Let's Export Cloudwatch Logs to ELK by@mccalco

Let's Export Cloudwatch Logs to ELK

Callum McClean HackerNoon profile picture

Callum McClean

Software Contractor - Manchester

Cloudwatch is an AWS service that allows storage and monitoring of your application logs from an array of AWS services. This can be really useful for creating alerts to notify developers when a certain threshold of errors has been hit, but sometimes we might need to deeply analyse our logs, not only to spot errors but to find insights into our application and improve performance. This is where an ELK (Elasticsearch, Logstash, Kibana) stack can really outperform Cloudwatch. ELK allows us to collate data from any source, in any format, and to analyse, search and visualise the data in real time.

In this tutorial, we will export our logs from Cloudwatch into our ELK stack step by step. For ease I will perform all steps through the AWS console, however, everything can also be completed using the command line interface.

Step 1 - Creating Logs

In order to export our logs, we will first need to create some. If you don’t already have logs in Cloudwatch from your existing infrastructure, we can create a basic Lambda function for the purposes of this tutorial. Using the console, I have created a Lambda function named ‘Lambda-CloudwatchToElastic’ on execution it simply writes a line to Cloudwatch using the JavaScript function ‘console.log’.

Let's check everything is working. Navigate to the AWS Cloudwatch service and select ‘Log groups’ from the left navigation pane.


Once you are on the log groups page, you should see a log group for your AWS service, in this case our Lambda.


Enter into the log group by clicking on its name. You will be presented with a page similar to the one shown in the screenshot below:


Great! Now that we have a function that is creating logs, we can move onto the next step. Here we will set up a subscription to export the logs to our ELK stack.

Step 2 - Create a subscription filter

Starting from the log group page in the last step, we need to create a subscription filter that will determine which logs should be sent to our ELK stack. To do this, select ‘Create Elasticsearch Subscription Filter’ from the ‘Actions’ dropdown.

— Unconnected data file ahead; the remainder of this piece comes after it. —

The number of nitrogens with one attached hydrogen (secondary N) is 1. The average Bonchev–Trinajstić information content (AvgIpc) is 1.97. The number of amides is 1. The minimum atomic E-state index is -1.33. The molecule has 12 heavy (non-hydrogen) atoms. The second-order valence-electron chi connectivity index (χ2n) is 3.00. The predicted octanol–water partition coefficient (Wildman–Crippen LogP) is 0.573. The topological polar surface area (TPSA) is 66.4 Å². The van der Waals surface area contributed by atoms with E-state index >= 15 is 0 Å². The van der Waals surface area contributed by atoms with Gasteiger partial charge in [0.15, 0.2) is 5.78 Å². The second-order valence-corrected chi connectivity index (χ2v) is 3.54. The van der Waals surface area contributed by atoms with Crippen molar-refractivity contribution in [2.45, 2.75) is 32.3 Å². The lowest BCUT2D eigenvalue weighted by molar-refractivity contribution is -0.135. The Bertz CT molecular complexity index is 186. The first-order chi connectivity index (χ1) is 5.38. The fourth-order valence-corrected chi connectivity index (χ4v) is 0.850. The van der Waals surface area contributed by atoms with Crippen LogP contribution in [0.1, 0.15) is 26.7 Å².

The filter will allow us to specify the destination ELK domain, along with a filter pattern to determine which logs to steam. First of all, select the ELK stack you wish to use.


In this case, the ELK stack is named ‘logs-to-elk’. You need to choose an ‘IAM Execution Role’ for the subscription filter to assume when it executes. This is important because if the role does not have the correct permissions, your subscription filter will not work.

The IAM role you select must meet the following criteria:

It must have lambda.amazonaws.com in the trust relationship.

It must include the following policy:


This policy grants the subscription filter permission to perform any Elasticsearch action on any path in your selected ELK domain.

Next we need to apply a filter to the logs. AWS provide us with some default filters. I will use ‘Amazon Lambda’ because that is where the logs are coming from. You can choose your filter based on which AWS service you are using, or create a custom filter.


The UI allows us to test the filter we have created against our existing logs. This way we can ensure that our subscription filter will behave as we expect before deployment. Use the ‘Test Pattern’ section and check you see your expected results like below.


Once you are happy with your filter, you can deploy it using the ‘Start Streaming’ button at the bottom of the page.

Step 3 - Verify the deployment

This step isn't strictly necessary, however, some might be interested in how this filter works. AWS has created a new Lambda function on our behalf. The function is triggered by the creation of new logs in our specified Cloudwatch log group.

You can see this function and inspect its code in more detail by navigating to the AWS Lambda home page. The function will appear in the list alongside any other functions you may have.


If you wish to view the code for a full understanding of the subscription filter, open up the Lambda function and scroll down to the ‘Function Code’ section of the page. Here you will find ‘index.js’ a single JavaScript file that handles the streaming of our logs to ELK.


Step 4 - View the logs in Kibana

Once you have completed these steps, AWS should be streaming logs to your ELK stack in real time. Let's head over to Kibana to verify we are receiving the log data from our subscription filter.

Using Kibana we can see that our Lambda logs have indeed been imported to our ELK stack.


At this point you can choose to analyse, visualise and search your logs in any way you wish, all in real time. Clearly the Elk stack is much more feature rich than Cloudwatch alone. Analysing logs can lead to discovering insights into your applications performance and use, that can be invaluable. However, the ELK stack does have its own competitors, you can read our comparison of ELK and Graylog here.


If you can’t see your logs in Kibana, make sure you have created an index in Elasticsearch, and that you have followed the IAM Role instructions detailed in step 2. The most common issues faced when creating subscription filters is that they do not have the correct permissions to write to Elasticsearch.


ELK can be a huge step up from using Cloudwatch for your application logs. It provides many more features and a richer user interface allowing you to perform complex analysis and create slick visualisations on data that is streamed in real time. If you have logs coming from other services
such as Kubernetes you may want to consider a different

Callum writes about AWS and log analytics for Coralogix